With the iPhone 11, 11 Pro, 11 Pro Max, and 2020 iPhone SE, Apple did away with 3D Touch across its entire iPhone lineup, replacing the former 3D Touch feature with Haptic Touch.
In this guide, we'll go over everything you need to know about Haptic Touch and how it differs from the 3D Touch feature that's been available since the iPhone 6s.
What is Haptic Touch?
Haptic Touch is a 3D Touch-like feature that Apple first introduced in the 2018 iPhone XR and later expanded to its entire iPhone lineup.
Haptic Touch uses the Taptic Engine and provides haptic feedback when the screen is pressed on one of Apple's new iPhones. A Haptic Touch is a touch and hold gesture, and it can be used across the iOS 13 operating system.
Haptic Touch can be used by pressing in a relevant location until a little haptic pop is felt against the finger and a secondary menu pops up, with content varying based on where you're using the feature. A simple tap will activate one of the options on the secondary menu that pops up.
How is Haptic Touch different from 3D Touch?
3D Touch supports multiple levels of pressure, so you could have a softer press do one thing and a harder press do another thing. As an example, Apple used the multiple pressure levels for "Peek and Pop" gestures.
On a 3D Touch device, you were able "Peek" into a web link to see a preview, and then press harder to pop into it and open it up in Safari, for example. Those secondary "pop" gestures are not available with Haptic Touch because it's a single level of pressure (essentially a long press) rather than multiple pressure levels.
You can still sort of get the same functionality as Peek and Pop, but now it's more of a Peek and Tap. Just press and hold to activate a Peek with Haptic Touch and then tap the relevant section of the menu or preview that pops up.
Where does Haptic Touch work?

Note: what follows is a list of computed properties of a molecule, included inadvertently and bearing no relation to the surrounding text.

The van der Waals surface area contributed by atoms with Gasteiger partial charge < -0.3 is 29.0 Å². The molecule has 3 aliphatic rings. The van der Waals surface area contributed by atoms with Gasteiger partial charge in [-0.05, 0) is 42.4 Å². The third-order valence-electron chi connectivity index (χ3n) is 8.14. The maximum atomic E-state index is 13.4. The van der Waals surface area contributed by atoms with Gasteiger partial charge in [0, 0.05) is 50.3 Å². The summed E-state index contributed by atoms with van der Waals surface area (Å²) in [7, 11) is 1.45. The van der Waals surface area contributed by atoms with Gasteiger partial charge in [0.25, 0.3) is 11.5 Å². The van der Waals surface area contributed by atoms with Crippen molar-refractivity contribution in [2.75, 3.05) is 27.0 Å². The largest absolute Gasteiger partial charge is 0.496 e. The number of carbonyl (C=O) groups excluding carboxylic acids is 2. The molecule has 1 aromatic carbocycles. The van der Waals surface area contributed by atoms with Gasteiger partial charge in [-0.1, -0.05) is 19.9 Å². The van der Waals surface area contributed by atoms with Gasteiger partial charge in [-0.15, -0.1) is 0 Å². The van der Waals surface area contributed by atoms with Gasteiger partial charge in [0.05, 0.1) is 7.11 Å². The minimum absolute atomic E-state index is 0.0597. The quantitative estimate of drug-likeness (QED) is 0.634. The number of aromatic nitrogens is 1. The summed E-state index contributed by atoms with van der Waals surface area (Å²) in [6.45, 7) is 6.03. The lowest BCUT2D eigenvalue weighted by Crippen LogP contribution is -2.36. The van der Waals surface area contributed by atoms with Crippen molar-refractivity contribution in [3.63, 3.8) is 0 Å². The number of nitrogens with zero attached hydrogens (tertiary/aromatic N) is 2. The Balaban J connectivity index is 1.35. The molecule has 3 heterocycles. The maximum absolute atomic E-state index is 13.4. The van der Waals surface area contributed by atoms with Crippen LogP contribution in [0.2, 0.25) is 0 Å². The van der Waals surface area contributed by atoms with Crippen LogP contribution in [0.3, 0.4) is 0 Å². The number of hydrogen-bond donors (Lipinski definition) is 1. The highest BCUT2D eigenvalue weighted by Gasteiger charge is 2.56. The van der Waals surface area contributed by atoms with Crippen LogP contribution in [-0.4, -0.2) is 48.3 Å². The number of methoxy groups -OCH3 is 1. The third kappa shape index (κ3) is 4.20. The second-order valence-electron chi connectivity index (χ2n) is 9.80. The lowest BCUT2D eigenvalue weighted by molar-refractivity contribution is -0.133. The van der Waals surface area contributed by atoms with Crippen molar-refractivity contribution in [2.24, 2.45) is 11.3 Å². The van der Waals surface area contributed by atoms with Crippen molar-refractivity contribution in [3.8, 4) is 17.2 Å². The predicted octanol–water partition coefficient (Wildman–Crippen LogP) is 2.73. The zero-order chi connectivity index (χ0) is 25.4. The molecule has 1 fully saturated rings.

Haptic Touch works everywhere that 3D Touch works. You can use it on Home screen app icons to bring up Quick Actions, you can use it on links, phone numbers, addresses, and more to preview content or to activate different gestures on the iPhone or to bring up various contextual menus.
There are some notable differences in how Haptic Touch and 3D Touch behave. As an example, with 3D Touch, you could press anywhere on the keyboard to turn the iOS keyboard into a cursor. With Haptic Touch, you have to use that gesture on the space bar, which is an adjustment.
Deleting apps has also changed somewhat. Rather than pressing and holding briefly to make the apps "jiggle," a press and hold now brings up an option to "Rearrange" apps, which lets them be rearranged or deleted. You can still use the old method, but the press and hold needs to be a lot longer.
Below are some of the main things that Haptic Touch can do:
- Activating Live Photos
- Trackpad activation (with space bar)
- Expand notification options
- Activate Quick Actions on the Home screen
- Bring up quick reply options in Messages
- Preview links in Safari and access menu options
- Open new tabs in Safari
- Preview Photos and bring up menu options